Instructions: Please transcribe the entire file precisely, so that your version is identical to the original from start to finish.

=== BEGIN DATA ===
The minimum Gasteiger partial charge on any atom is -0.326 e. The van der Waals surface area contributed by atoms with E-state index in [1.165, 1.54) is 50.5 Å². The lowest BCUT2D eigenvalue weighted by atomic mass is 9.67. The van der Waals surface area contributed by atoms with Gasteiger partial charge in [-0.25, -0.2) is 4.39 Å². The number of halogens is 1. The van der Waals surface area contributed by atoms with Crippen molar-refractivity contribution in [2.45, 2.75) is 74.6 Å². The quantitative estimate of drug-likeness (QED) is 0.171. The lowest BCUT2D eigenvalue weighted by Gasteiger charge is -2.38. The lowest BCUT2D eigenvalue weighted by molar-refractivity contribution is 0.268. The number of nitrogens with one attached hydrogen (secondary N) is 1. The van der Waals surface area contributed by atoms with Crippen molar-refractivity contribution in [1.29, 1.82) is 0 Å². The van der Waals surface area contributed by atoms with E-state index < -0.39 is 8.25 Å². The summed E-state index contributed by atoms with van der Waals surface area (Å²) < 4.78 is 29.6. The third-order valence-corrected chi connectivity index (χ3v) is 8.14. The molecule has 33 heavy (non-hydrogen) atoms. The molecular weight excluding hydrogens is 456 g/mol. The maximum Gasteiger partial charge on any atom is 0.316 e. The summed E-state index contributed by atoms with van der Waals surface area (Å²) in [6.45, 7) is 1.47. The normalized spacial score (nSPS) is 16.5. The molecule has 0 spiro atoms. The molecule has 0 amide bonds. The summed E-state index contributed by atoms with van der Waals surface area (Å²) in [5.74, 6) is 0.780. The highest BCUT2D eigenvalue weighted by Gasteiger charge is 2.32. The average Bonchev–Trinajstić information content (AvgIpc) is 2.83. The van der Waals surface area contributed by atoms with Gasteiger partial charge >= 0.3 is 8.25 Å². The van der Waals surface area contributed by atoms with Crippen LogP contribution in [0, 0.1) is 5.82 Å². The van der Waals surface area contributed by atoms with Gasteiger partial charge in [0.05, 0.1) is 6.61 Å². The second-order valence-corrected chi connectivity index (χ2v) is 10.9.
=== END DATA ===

The minimum Gasteiger partial charge on any atom is -0.326 e. The van der Waals surface area contributed by atoms with E-state index in [1.165, 1.54) is 50.5 Å². The lowest BCUT2D eigenvalue weighted by atomic mass is 9.67. The van der Waals surface area contributed by atoms with Gasteiger partial charge in [-0.25, -0.2) is 4.39 Å². The number of halogens is 1. The van der Waals surface area contributed by atoms with Crippen molar-refractivity contribution in [2.45, 2.75) is 74.6 Å². The quantitative estimate of drug-likeness (QED) is 0.171. The lowest BCUT2D eigenvalue weighted by Gasteiger charge is -2.38. The lowest BCUT2D eigenvalue weighted by molar-refractivity contribution is 0.268. The number of nitrogens with one attached hydrogen (secondary N) is 1. The van der Waals surface area contributed by atoms with Crippen molar-refractivity contribution in [1.29, 1.82) is 0 Å². The van der Waals surface area contributed by atoms with E-state index < -0.39 is 8.25 Å². The summed E-state index contributed by atoms with van der Waals surface area (Å²) < 4.78 is 29.6. The third-order valence-corrected chi connectivity index (χ3v) is 8.14. The molecule has 33 heavy (non-hydrogen) atoms. The molecular weight excluding hydrogens is 456 g/mol. The maximum Gasteiger partial charge on any atom is 0.316 e. The summed E-state index contributed by atoms with van der Waals surface area (Å²) in [6.45, 7) is 1.47. The normalized spacial score (nSPS) is 16.5. The molecule has 0 spiro atoms. The molecule has 0 amide bonds. The summed E-state index contributed by atoms with van der Waals surface area (Å²) in [5.74, 6) is 0.780. The highest BCUT2D eigenvalue weighted by Gasteiger charge is 2.32. The average Bonchev–Trinajstić information content (AvgIpc) is 2.83. The van der Waals surface area contributed by atoms with Gasteiger partial charge >= 0.3 is 8.25 Å². The van der Waals surface area contributed by atoms with Crippen LogP contribution in [0, 0.1) is 5.82 Å². The van der Waals surface area contributed by atoms with Gasteiger partial charge in [0.05, 0.1) is 6.61 Å². The second-order valence-corrected chi connectivity index (χ2v) is 10.9.